When one considers Washington DC to outsiders, a few expected images come to mind:
- Monuments and museums.
- The White House.
- Endless bureaucracy.
- The never-ending soap opera that is United States politics.
What doesn’t usually come up, however, is food. Philadelphia has its cheesesteaks. New York has its pizza, bagels, and pastrami. Even nearby Maryland has its popular crab cakes. In many people’s eyes, the US capital has never had an internationally and nationally recognizable culinary treasure to call its own.
But for several true Washingtonians – not transplants in town for the politics – there is one crucial exception: mambo sauce, tangy, and a unique red-orange sweet condiment often used on everything from shrimp to fried chicken and wings and fried rice.
While the roots of the word “mambo” have been lost to time, core ingredients ordinarily include soy sauce, vinegar, ketchup, hot sauce, sugar, and tomato sauce. Some versions also involve pineapple juice.
Local foodies are especially protective of the sauce and its role in local culture. For example, in 2018, Mayor Muriel Bowser drew the ire of many components by saying she was “annoyed” at the sauce’s relation with DC, a remark even the Washington Post characterized as “not a minor slip.”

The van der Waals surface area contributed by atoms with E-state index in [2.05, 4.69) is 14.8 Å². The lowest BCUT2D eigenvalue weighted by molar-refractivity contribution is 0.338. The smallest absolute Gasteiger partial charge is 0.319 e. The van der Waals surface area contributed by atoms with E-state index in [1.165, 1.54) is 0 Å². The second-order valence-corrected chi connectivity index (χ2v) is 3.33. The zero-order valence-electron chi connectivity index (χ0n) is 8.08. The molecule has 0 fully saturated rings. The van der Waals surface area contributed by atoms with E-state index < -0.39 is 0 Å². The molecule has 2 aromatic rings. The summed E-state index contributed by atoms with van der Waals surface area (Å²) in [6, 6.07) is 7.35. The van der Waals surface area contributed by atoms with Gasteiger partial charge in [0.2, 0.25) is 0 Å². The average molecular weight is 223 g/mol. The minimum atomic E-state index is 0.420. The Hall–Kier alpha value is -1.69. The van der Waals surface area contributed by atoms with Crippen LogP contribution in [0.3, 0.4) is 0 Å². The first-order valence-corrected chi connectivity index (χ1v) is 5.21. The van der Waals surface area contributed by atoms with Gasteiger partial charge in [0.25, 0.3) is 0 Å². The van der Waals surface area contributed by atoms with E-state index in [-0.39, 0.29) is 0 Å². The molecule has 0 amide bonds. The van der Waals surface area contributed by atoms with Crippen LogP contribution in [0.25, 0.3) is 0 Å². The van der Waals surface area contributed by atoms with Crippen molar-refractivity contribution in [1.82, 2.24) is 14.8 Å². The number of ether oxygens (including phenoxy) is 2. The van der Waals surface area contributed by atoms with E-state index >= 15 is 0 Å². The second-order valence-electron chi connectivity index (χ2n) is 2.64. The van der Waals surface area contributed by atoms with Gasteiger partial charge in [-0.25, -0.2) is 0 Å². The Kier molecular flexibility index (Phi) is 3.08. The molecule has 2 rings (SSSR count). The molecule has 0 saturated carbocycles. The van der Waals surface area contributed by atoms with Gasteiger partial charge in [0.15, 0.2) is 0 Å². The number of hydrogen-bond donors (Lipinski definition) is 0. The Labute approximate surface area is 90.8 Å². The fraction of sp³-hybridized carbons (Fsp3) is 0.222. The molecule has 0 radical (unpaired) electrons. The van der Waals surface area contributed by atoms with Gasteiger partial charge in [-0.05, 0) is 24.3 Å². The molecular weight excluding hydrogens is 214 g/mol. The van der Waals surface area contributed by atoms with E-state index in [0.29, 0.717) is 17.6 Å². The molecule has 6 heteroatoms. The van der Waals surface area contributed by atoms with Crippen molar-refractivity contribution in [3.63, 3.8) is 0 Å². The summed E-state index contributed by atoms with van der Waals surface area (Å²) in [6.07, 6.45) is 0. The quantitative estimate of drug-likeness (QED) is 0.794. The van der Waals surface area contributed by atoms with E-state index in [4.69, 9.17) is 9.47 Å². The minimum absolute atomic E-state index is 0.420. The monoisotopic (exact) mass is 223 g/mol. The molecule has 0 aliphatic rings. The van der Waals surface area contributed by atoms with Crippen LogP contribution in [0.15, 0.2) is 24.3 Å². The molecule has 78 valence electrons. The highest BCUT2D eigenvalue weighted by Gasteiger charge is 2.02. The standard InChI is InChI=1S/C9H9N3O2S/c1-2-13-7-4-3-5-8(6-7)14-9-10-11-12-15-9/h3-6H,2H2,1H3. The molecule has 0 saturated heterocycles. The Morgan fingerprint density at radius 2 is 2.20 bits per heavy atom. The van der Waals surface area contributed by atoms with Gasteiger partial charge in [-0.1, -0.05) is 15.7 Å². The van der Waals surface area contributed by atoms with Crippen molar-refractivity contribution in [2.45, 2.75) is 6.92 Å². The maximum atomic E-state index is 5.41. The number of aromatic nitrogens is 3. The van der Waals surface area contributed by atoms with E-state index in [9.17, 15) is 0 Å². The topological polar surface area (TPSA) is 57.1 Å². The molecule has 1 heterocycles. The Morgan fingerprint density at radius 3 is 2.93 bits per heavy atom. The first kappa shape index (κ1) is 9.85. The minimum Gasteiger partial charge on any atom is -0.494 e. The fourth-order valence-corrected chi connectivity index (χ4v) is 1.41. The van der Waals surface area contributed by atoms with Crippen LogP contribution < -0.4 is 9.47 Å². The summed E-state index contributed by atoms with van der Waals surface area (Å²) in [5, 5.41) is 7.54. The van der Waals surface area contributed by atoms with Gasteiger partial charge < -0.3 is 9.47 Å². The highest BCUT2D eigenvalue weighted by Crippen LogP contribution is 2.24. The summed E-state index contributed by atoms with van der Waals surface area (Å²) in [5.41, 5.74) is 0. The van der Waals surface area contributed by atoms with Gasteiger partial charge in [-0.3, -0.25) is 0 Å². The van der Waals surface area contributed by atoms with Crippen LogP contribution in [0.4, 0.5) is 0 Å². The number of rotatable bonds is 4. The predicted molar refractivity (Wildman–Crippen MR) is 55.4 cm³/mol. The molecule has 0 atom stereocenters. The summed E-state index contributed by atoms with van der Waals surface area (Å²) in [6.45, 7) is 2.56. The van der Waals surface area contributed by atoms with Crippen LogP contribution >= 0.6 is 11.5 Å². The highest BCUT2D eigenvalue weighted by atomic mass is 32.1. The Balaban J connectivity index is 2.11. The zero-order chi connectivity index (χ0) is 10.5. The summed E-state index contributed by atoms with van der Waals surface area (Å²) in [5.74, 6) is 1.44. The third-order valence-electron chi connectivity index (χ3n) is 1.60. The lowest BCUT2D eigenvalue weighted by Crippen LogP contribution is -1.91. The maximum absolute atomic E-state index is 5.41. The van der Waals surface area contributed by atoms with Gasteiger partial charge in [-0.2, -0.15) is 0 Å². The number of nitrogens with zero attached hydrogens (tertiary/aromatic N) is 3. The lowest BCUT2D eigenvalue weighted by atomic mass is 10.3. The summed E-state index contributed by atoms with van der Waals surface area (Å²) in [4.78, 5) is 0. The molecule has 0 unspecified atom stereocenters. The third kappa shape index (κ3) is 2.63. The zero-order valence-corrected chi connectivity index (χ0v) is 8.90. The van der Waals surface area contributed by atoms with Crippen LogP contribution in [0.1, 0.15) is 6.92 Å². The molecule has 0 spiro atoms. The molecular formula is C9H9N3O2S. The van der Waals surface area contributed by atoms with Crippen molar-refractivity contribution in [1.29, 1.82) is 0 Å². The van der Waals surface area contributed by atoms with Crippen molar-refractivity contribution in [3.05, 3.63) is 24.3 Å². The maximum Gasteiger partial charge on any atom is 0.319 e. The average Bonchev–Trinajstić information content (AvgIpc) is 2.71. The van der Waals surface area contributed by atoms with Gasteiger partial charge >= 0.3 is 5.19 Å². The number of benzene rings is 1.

On her private Facebook page, Bowser, who took office in 2015, asked why and how the sauce had become a “quintessential” DC food. Faced with an invasion of criticism – some light-hearted, some not – the mayor’s spokesperson said Bowser “wanted to give DC residents something to talk about on Thanksgiving.”
“I have no idea how I began eating it. It’s just a part of the culture,” told Angela Byrd, a DC resident who founded MadeInTheDMV, a think-tank aimed at supporting local brands and culture. “Everyone eats it. It’s weird when people don’t.”